Designing a Relational Database
It is important to understand what database structure you need to create before you begin entering data. The correct design will ensure that you end up with a database that meets your needs and it will provide you with up-to-date information.
In this lesson, you will:
• Explain the relational database design process by deciding what information you will need.
• Create a table by dividing that information into appropriate tables and fields.
• Create table relationships by relating the tables to each other.
- Relational Database Design
- Create a Table
- Create Table Relationships
You may wish to invest some time in understanding the process of creating a relational database. It is absolutely crucial to get the picture of what relational database does and how it organizes data into related tables which are found in the same file. The tables can be related by linking common fields like Customer ID to link two tables called Customer and Invoice. In this topic you will learn fundamentals of database design so that you will be able to create an effective and accurate database.
The foundation of each database are tables and in order to establish a strong base for your data,you need to learn to create them. In addition to that,this topic will introduce various Table Views which help you to display your data in different ways.
• Datasheet view presents records in rows similar to a table or spreadsheet.
• Design view displays the underlying structure of the table’s fields, but does not display the data stored in the table.
• The PivotTable view helps in analyzing data.
• PivotChart view uses a graphical format.
After you have created tables, you will need to define table relationships to connect the data.By learning how to create relationships between tables in a database and by setting them correctly, you can be sure that data stays synchronized across the tables.
In order to retrieve data from unrelated tables,you need to create query joins to find what you want.
How to extract data from single or multiple tables with no common fields? This could be a tricky task if you do not know how such tables can be joined. This lesson will enable you to find and display data by using different types of joins, to view related information and records from another table, and create subqueries.
- Create Query Joins
- Join Tables That Have No Common Fields
- Relate Data within a Table
- Work with Subdatasheets
- Create Subqueries
So far you have created a table relationship in the Relationships window. How to create several different types of temporary relationships by joining two or more tables is the next step in understanding one of the most powerful features of any relational database.
There are different types of joins, and knowing how to use them will work in your advantage to control which records will be displayed. This will save you time and enable you to examine required data with ease.
It is easy to join two tables with a common field. Again,joining unrelated tables with no common fields could be difficult without an insight how to retrieve data from tables that are indirectly related to each other. It is possible – all you need to do is to include a table in the middle that contains fields that are common to both of them. And…you know saying that practice makes it perfect.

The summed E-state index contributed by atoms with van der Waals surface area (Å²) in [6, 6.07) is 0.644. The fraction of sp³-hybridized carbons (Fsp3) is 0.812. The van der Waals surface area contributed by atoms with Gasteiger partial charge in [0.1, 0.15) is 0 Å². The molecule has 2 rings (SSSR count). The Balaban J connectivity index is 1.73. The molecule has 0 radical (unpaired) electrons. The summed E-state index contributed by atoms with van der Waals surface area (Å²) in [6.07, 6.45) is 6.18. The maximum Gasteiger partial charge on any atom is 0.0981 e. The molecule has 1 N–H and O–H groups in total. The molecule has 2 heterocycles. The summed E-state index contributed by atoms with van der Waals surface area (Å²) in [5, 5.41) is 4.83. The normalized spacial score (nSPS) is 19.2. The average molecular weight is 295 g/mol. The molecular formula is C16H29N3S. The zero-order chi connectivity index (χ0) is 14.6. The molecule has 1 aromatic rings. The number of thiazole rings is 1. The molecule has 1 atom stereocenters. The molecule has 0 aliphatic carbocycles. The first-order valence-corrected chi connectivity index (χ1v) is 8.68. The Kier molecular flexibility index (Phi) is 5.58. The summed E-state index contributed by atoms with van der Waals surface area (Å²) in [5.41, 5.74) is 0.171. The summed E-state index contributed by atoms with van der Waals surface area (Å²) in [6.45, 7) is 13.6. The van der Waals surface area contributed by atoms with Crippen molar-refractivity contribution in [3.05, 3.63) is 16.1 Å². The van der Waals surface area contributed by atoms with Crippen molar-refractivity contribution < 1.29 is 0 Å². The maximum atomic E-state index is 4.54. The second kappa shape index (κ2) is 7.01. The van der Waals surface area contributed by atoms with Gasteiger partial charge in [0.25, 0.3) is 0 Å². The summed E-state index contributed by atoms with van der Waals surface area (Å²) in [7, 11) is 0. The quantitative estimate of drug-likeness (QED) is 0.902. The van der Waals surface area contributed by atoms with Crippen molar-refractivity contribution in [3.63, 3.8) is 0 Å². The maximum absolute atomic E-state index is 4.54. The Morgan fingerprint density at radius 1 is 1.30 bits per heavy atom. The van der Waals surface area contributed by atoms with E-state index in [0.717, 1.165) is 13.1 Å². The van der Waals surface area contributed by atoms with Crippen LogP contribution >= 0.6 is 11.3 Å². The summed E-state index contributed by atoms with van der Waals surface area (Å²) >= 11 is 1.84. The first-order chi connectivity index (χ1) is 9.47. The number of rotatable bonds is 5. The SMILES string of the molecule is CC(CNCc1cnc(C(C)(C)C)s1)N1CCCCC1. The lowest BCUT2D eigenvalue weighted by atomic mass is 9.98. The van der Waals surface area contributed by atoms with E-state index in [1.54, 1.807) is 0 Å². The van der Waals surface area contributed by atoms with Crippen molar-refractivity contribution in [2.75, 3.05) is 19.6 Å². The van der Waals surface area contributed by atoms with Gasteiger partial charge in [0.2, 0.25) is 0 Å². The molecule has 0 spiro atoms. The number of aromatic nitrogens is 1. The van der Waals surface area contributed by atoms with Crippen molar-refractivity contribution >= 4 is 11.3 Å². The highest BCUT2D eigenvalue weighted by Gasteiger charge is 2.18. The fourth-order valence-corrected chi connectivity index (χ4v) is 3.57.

Imagine that you need to find the supervisor of the employee XZ in the related data that could be found within a single table.
So, you will have to use a special join type called a self join which can be then used to retrieve the desired data from within a table.To find out the supervisor’s name, the table will look itself up.
A subdatasheet is a datasheet placed within another datasheet. Once a relationship between two tables is created, Access automatically adds a subdatasheet,but this can be also manually inserted. When you need to view data in related tables simultaneously, you will have to work with subdatasheets.Once you open them, you will be able to view and update data.
To get exactly the data you need,you remember correctly that you need to get advanced queries involved.
But to filter your data calls for a powerful and flexible tool known as a subquery.In this topic you will need to find out about Structured Query Language (SQL) which works behind the scenes of query Design view and learn how to create a subquery by using it.
Organizing a Database for Efficiency
Everybody wants a database that is easy to understand and allows a speedy retrieval of data; but only those who get to know the rules of data normalization will be able to organise an efficient one. In this lesson you will use the Table Analyzer Wizard to create new tables and you will also examine the process for determining if your tables are structured correctly and how to make changes to the design that already exist.
- Data Normalization
- Create a Junction Table
- Improve Table Structure
The expression”Data normalization” describes the process of making decision what data should be stored in each database table.
Here you will become familiar with the rules for normalization and you will learn to use the Table Analyzer Wizard to create new tables that follow these rules.In this way, you will get a database that permits consistent storage and quick access of information.
One of the ways to eliminate repetition in some of your tables is to create a junction table and use it as a link between two tables. You may have experienced two tables related in a many-to-many relationship where for every record (row) in the first table,there can be many records (rows) in the second table; and for every record (row) in the second table,there can be many records (rows) in the first table. In order to eliminate such inefficient design, you would need to create a third, linking table.